L’Arche charity founder sexually abused women

Vanier had a ‘spiritual hold’ on them

A report reveals that L’Arche founder Jean Vanier, a respected Canadian religious figure whose charity work helped improve conditions for the disabled in multiple countries, sexually abused at least six women. Vanier died last year at age 90.

According to the report seen by the AP on Saturday, the women’s descriptions provide evidence enough to show that Vanier engaged in “manipulative sexual relationships” over a period from 1970 to 2005.

During the inquiry, commissioned by L’Arche last year and carried out by the independent, U.K.-based GCPS Consulting group, six adult, non-disabled women said Vanier had engaged in sexual relations with them as they were seeking spiritual direction. According to the report, the women, who have no links to each other, reported similar facts and Vanier’s sexual misconduct was often associated with alleged “spiritual and mystical justifications.”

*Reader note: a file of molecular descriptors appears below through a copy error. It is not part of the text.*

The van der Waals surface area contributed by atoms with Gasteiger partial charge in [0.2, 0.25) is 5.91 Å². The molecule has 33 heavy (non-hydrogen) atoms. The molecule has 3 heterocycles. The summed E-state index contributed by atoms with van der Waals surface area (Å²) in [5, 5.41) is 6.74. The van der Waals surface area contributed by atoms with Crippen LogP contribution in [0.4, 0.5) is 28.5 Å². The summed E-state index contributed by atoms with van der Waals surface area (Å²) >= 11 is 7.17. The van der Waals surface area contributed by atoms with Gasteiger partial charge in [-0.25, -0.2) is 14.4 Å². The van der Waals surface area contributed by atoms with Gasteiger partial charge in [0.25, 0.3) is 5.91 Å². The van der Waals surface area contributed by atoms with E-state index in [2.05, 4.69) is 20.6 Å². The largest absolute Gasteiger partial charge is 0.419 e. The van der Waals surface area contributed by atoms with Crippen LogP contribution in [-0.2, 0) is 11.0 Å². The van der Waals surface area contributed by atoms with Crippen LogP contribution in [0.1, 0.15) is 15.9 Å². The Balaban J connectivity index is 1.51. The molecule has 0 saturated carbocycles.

‘Deep wounds’

A statement released by L’Arche France on Saturday stressed that some women still have “deep wounds.” Vanier’s actions show “he had a psychological and spiritual hold on these women,” the statement said, adding that nothing suggests that disabled people may have been involved.

Vanier founded the Catholic-inspired charity L’Arche in 1964 as an alternative living environment where those with developmental disabilities could be full-fledged participants in the community instead of patients. The charity now has facilities in 38 countries that are home to thousands of people both with and without disabilities.

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Printable version | Apr 7, 2020 11:38:34 PM |

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